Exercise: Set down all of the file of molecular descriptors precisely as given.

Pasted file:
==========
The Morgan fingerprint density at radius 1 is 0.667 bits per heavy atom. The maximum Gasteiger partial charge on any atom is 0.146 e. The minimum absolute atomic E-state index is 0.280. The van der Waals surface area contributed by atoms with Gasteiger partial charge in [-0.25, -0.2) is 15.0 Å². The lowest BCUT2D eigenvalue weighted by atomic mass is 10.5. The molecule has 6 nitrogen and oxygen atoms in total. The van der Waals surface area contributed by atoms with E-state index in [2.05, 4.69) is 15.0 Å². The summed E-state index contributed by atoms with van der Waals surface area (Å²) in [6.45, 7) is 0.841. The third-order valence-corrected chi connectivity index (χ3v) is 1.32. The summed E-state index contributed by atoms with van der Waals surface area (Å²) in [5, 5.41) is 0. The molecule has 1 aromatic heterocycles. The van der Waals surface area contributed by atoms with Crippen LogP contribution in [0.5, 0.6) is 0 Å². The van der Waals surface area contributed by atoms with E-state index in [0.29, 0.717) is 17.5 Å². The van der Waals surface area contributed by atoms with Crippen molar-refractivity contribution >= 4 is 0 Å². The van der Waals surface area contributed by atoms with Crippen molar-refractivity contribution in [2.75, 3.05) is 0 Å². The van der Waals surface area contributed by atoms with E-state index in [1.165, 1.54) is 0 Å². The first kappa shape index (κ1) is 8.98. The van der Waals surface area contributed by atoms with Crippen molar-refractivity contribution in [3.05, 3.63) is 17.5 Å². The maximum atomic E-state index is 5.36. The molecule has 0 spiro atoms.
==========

The Morgan fingerprint density at radius 1 is 0.667 bits per heavy atom. The maximum Gasteiger partial charge on any atom is 0.146 e. The minimum absolute atomic E-state index is 0.280. The van der Waals surface area contributed by atoms with Gasteiger partial charge in [-0.25, -0.2) is 15.0 Å². The lowest BCUT2D eigenvalue weighted by atomic mass is 10.5. The molecule has 6 nitrogen and oxygen atoms in total. The van der Waals surface area contributed by atoms with E-state index in [2.05, 4.69) is 15.0 Å². The summed E-state index contributed by atoms with van der Waals surface area (Å²) in [6.45, 7) is 0.841. The third-order valence-corrected chi connectivity index (χ3v) is 1.32. The summed E-state index contributed by atoms with van der Waals surface area (Å²) in [5, 5.41) is 0. The molecule has 1 aromatic heterocycles. The van der Waals surface area contributed by atoms with Crippen LogP contribution in [0.5, 0.6) is 0 Å². The van der Waals surface area contributed by atoms with E-state index in [0.29, 0.717) is 17.5 Å². The van der Waals surface area contributed by atoms with Crippen molar-refractivity contribution >= 4 is 0 Å². The van der Waals surface area contributed by atoms with Crippen molar-refractivity contribution in [2.75, 3.05) is 0 Å². The van der Waals surface area contributed by atoms with E-state index in [1.165, 1.54) is 0 Å². The first kappa shape index (κ1) is 8.98. The van der Waals surface area contributed by atoms with Crippen molar-refractivity contribution in [3.05, 3.63) is 17.5 Å². The maximum atomic E-state index is 5.36. The molecule has 0 spiro atoms.